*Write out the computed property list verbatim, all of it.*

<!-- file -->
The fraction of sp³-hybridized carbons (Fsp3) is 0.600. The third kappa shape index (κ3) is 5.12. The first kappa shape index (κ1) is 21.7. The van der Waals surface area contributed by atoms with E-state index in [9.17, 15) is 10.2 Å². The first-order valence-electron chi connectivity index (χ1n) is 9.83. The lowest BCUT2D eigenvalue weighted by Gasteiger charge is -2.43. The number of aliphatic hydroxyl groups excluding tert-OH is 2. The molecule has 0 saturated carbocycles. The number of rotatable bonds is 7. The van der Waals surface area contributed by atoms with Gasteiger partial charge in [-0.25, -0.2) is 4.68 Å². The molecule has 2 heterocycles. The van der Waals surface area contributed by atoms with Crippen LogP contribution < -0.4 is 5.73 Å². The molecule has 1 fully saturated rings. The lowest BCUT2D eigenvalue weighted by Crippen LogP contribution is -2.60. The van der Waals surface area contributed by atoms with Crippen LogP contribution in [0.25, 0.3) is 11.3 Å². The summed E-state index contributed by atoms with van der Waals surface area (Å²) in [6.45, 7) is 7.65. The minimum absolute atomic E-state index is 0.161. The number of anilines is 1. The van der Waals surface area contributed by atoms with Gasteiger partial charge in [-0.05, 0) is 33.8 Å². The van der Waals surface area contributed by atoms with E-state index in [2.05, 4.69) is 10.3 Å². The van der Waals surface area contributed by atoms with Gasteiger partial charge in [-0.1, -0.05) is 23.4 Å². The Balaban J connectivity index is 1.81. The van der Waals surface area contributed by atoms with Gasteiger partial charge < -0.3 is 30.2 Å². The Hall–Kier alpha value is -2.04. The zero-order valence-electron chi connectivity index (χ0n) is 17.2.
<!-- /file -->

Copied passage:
The fraction of sp³-hybridized carbons (Fsp3) is 0.600. The third kappa shape index (κ3) is 5.12. The first kappa shape index (κ1) is 21.7. The van der Waals surface area contributed by atoms with E-state index in [9.17, 15) is 10.2 Å². The first-order valence-electron chi connectivity index (χ1n) is 9.83. The lowest BCUT2D eigenvalue weighted by Gasteiger charge is -2.43. The number of aliphatic hydroxyl groups excluding tert-OH is 2. The molecule has 0 saturated carbocycles. The number of rotatable bonds is 7. The van der Waals surface area contributed by atoms with Gasteiger partial charge in [-0.25, -0.2) is 4.68 Å². The molecule has 2 heterocycles. The van der Waals surface area contributed by atoms with Crippen LogP contribution < -0.4 is 5.73 Å². The molecule has 1 fully saturated rings. The lowest BCUT2D eigenvalue weighted by Crippen LogP contribution is -2.60. The van der Waals surface area contributed by atoms with Crippen LogP contribution in [0.25, 0.3) is 11.3 Å². The summed E-state index contributed by atoms with van der Waals surface area (Å²) in [6.45, 7) is 7.65. The minimum absolute atomic E-state index is 0.161. The number of anilines is 1. The van der Waals surface area contributed by atoms with Gasteiger partial charge in [-0.05, 0) is 33.8 Å². The van der Waals surface area contributed by atoms with E-state index in [2.05, 4.69) is 10.3 Å². The van der Waals surface area contributed by atoms with Gasteiger partial charge in [-0.1, -0.05) is 23.4 Å². The Balaban J connectivity index is 1.81. The van der Waals surface area contributed by atoms with Gasteiger partial charge < -0.3 is 30.2 Å². The Hall–Kier alpha value is -2.04. The zero-order valence-electron chi connectivity index (χ0n) is 17.2.